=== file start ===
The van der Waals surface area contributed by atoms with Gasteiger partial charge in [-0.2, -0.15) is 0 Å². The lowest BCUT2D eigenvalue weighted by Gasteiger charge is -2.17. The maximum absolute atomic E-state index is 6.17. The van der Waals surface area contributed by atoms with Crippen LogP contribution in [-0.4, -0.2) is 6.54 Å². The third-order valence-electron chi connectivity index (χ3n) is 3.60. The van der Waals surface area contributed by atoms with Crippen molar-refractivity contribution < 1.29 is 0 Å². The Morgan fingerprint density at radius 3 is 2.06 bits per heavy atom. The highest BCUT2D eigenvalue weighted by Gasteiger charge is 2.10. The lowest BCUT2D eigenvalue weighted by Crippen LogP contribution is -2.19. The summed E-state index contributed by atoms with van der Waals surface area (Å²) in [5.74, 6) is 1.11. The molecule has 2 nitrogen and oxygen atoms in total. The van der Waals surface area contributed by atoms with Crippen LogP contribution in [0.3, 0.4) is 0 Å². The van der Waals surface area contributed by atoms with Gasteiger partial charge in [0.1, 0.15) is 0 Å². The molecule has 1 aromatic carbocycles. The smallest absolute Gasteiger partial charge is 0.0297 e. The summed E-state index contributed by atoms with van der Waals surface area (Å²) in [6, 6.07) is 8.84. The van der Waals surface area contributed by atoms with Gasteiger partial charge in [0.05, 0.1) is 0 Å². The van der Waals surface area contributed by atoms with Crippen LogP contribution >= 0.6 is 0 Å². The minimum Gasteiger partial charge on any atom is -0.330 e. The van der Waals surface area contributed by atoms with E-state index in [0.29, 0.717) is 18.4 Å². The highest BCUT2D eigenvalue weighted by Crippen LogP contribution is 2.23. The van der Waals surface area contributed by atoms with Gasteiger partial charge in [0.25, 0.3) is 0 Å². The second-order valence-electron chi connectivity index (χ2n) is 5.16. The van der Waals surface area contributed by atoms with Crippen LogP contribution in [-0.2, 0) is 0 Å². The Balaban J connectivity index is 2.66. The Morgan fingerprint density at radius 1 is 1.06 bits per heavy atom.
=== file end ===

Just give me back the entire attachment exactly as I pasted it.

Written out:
The van der Waals surface area contributed by atoms with Gasteiger partial charge in [-0.2, -0.15) is 0 Å². The lowest BCUT2D eigenvalue weighted by Gasteiger charge is -2.17. The maximum absolute atomic E-state index is 6.17. The van der Waals surface area contributed by atoms with Crippen LogP contribution in [-0.4, -0.2) is 6.54 Å². The third-order valence-electron chi connectivity index (χ3n) is 3.60. The van der Waals surface area contributed by atoms with Crippen molar-refractivity contribution < 1.29 is 0 Å². The Morgan fingerprint density at radius 3 is 2.06 bits per heavy atom. The highest BCUT2D eigenvalue weighted by Gasteiger charge is 2.10. The lowest BCUT2D eigenvalue weighted by Crippen LogP contribution is -2.19. The summed E-state index contributed by atoms with van der Waals surface area (Å²) in [5.74, 6) is 1.11. The molecule has 2 nitrogen and oxygen atoms in total. The van der Waals surface area contributed by atoms with Crippen LogP contribution in [0.3, 0.4) is 0 Å². The van der Waals surface area contributed by atoms with Gasteiger partial charge in [0.1, 0.15) is 0 Å². The molecule has 1 aromatic carbocycles. The smallest absolute Gasteiger partial charge is 0.0297 e. The summed E-state index contributed by atoms with van der Waals surface area (Å²) in [6, 6.07) is 8.84. The van der Waals surface area contributed by atoms with Gasteiger partial charge in [0.05, 0.1) is 0 Å². The van der Waals surface area contributed by atoms with Crippen LogP contribution >= 0.6 is 0 Å². The minimum Gasteiger partial charge on any atom is -0.330 e. The van der Waals surface area contributed by atoms with E-state index in [0.29, 0.717) is 18.4 Å². The highest BCUT2D eigenvalue weighted by Crippen LogP contribution is 2.23. The van der Waals surface area contributed by atoms with Gasteiger partial charge in [0.25, 0.3) is 0 Å². The second-order valence-electron chi connectivity index (χ2n) is 5.16. The van der Waals surface area contributed by atoms with Crippen LogP contribution in [-0.2, 0) is 0 Å². The Balaban J connectivity index is 2.66. The Morgan fingerprint density at radius 1 is 1.06 bits per heavy atom.